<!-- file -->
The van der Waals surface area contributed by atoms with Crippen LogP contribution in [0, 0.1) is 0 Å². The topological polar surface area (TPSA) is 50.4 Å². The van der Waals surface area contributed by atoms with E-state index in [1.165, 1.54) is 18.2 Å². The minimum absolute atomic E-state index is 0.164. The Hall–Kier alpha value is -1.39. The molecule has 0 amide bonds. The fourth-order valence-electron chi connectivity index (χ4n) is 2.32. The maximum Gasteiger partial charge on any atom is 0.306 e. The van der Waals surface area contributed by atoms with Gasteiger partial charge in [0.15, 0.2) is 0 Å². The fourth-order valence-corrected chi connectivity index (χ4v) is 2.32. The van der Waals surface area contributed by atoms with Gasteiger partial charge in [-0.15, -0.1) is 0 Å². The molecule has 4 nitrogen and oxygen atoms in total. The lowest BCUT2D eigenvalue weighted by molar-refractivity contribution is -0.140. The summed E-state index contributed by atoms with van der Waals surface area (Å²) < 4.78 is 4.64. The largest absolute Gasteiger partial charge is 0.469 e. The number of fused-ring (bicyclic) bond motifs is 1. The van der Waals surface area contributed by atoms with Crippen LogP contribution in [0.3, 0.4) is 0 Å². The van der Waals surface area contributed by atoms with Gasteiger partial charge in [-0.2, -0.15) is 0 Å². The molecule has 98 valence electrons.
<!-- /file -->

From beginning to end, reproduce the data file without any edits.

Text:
The van der Waals surface area contributed by atoms with Crippen LogP contribution in [0, 0.1) is 0 Å². The topological polar surface area (TPSA) is 50.4 Å². The van der Waals surface area contributed by atoms with E-state index in [1.165, 1.54) is 18.2 Å². The minimum absolute atomic E-state index is 0.164. The Hall–Kier alpha value is -1.39. The molecule has 0 amide bonds. The fourth-order valence-electron chi connectivity index (χ4n) is 2.32. The maximum Gasteiger partial charge on any atom is 0.306 e. The van der Waals surface area contributed by atoms with Gasteiger partial charge in [0.15, 0.2) is 0 Å². The fourth-order valence-corrected chi connectivity index (χ4v) is 2.32. The van der Waals surface area contributed by atoms with Gasteiger partial charge in [-0.15, -0.1) is 0 Å². The molecule has 4 nitrogen and oxygen atoms in total. The lowest BCUT2D eigenvalue weighted by molar-refractivity contribution is -0.140. The summed E-state index contributed by atoms with van der Waals surface area (Å²) < 4.78 is 4.64. The largest absolute Gasteiger partial charge is 0.469 e. The number of fused-ring (bicyclic) bond motifs is 1. The van der Waals surface area contributed by atoms with Crippen LogP contribution in [0.3, 0.4) is 0 Å². The van der Waals surface area contributed by atoms with Gasteiger partial charge in [-0.2, -0.15) is 0 Å². The molecule has 98 valence electrons.